It's amusing to think about: By letting Tesla borrow $30k for a few months, they reward you with one of their cars.

Which happens to also (statisitically speaking) increase your lifespan by reducing the odds that you'll die in a car accident.

Safety rating is because... (1, Informative)

djupedal (584558) | 1 year,29 days | (#44620247)

E. Musk

The Tesla broke the roof testing jig and NHTSA had to raise their rating ceiling - another good day for TSLA :) Volvo and other car makers are shitting their trunks right now...

Re:Safety rating is because... (0)

Anonymous Coward | 1 year,29 days | (#44620649)

bwahahahahaha!

Re:Safety rating is because... (0)

Anonymous Coward | 1 year,29 days | (#44620995)

E. Musk

The Tesla broke the roof testing jig and NHTSA had to raise their rating ceiling - another good day for TSLA :) Volvo and other car makers are shitting their trunks right now...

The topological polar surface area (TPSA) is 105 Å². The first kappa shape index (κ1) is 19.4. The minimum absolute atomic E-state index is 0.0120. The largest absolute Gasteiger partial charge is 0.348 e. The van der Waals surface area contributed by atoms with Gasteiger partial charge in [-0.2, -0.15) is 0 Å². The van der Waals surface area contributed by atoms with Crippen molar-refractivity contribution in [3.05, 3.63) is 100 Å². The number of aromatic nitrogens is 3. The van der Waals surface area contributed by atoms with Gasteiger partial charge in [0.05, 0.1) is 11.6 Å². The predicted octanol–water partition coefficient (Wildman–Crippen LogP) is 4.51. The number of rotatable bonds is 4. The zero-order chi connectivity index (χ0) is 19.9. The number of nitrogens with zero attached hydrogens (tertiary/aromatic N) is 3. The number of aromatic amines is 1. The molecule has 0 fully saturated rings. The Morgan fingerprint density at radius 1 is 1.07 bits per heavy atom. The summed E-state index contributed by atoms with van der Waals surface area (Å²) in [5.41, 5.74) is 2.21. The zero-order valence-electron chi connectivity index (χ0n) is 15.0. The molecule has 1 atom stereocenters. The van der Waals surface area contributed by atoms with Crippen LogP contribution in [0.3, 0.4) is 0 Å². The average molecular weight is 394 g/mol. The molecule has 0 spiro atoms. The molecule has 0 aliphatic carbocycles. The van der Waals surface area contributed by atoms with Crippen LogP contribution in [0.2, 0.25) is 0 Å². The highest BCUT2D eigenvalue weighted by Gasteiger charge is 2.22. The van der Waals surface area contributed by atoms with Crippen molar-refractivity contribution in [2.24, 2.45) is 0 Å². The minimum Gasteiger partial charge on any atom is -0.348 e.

Mind putting that in English? Who's this good for? Who's this bad for? Is any part of that sarcasm? Seriously, a lot of us don't have the slightest damn clue what "breaking the roof testing jig" means, nor what happens to the NHTSA when that occurs...

Same high rating as others (0)

Anonymous Coward | 1 year,29 days | (#44620303)

From the article
"It means the Model S joins more established vehicles such as the 2013 Kia Optima, Honda Accord and Volvo S60 in scoring maximum marks in all impact tests."

What ratings are higher? Or is this just more Tesla love?

Re:Same high rating as others (1)

CanHasDIY (1672858) | 1 year,29 days | (#44620873)

Wrong question; what you should be asking is, "why spend 100K, when I can buy a car with an almost equivalent safety rating for leas than half that price?

That is, if you're the sort who cares for safety ratings when making purchasing decisions.

Boner knew about it and blessed it (-1)

Anonymous Coward | 1 year,29 days | (#44620305)

Boner knew about it and blessed it--if he wasn't hip deep, he'd have no problems shutting it down.

He saw a chance to knife the Tea Party in the back with the IRS blade and took it.

But, they've the dirt on him and he can't burn them without getting burned himself.